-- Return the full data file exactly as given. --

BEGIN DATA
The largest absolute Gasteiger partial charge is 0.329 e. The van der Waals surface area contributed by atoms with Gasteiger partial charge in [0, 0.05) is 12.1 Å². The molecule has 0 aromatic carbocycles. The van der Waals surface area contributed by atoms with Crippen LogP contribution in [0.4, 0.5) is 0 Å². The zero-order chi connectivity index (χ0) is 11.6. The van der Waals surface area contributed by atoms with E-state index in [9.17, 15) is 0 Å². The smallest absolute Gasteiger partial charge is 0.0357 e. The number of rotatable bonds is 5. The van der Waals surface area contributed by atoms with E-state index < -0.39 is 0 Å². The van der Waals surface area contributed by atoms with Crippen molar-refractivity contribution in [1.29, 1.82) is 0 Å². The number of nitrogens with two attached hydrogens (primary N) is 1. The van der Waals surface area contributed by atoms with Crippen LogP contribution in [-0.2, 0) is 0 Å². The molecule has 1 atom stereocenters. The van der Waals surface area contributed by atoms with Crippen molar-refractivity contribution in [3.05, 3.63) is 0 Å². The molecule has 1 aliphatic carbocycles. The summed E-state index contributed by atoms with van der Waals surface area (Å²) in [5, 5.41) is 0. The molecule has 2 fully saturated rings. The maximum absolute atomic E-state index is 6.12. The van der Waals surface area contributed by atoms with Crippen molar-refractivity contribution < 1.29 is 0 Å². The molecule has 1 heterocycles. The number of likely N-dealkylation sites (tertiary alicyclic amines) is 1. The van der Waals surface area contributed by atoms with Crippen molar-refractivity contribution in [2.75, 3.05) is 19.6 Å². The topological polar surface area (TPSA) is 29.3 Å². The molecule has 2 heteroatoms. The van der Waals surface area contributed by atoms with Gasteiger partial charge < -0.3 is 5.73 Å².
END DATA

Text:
The largest absolute Gasteiger partial charge is 0.329 e. The van der Waals surface area contributed by atoms with Gasteiger partial charge in [0, 0.05) is 12.1 Å². The molecule has 0 aromatic carbocycles. The van der Waals surface area contributed by atoms with Crippen LogP contribution in [0.4, 0.5) is 0 Å². The zero-order chi connectivity index (χ0) is 11.6. The van der Waals surface area contributed by atoms with E-state index in [9.17, 15) is 0 Å². The smallest absolute Gasteiger partial charge is 0.0357 e. The number of rotatable bonds is 5. The van der Waals surface area contributed by atoms with E-state index < -0.39 is 0 Å². The van der Waals surface area contributed by atoms with Crippen molar-refractivity contribution in [1.29, 1.82) is 0 Å². The number of nitrogens with two attached hydrogens (primary N) is 1. The van der Waals surface area contributed by atoms with Crippen LogP contribution in [-0.2, 0) is 0 Å². The molecule has 1 atom stereocenters. The van der Waals surface area contributed by atoms with Crippen molar-refractivity contribution in [3.05, 3.63) is 0 Å². The molecule has 1 aliphatic carbocycles. The summed E-state index contributed by atoms with van der Waals surface area (Å²) in [5, 5.41) is 0. The molecule has 2 fully saturated rings. The maximum absolute atomic E-state index is 6.12. The van der Waals surface area contributed by atoms with Crippen molar-refractivity contribution < 1.29 is 0 Å². The molecule has 1 heterocycles. The number of likely N-dealkylation sites (tertiary alicyclic amines) is 1. The van der Waals surface area contributed by atoms with Crippen molar-refractivity contribution in [2.75, 3.05) is 19.6 Å². The topological polar surface area (TPSA) is 29.3 Å². The molecule has 2 heteroatoms. The van der Waals surface area contributed by atoms with Gasteiger partial charge < -0.3 is 5.73 Å².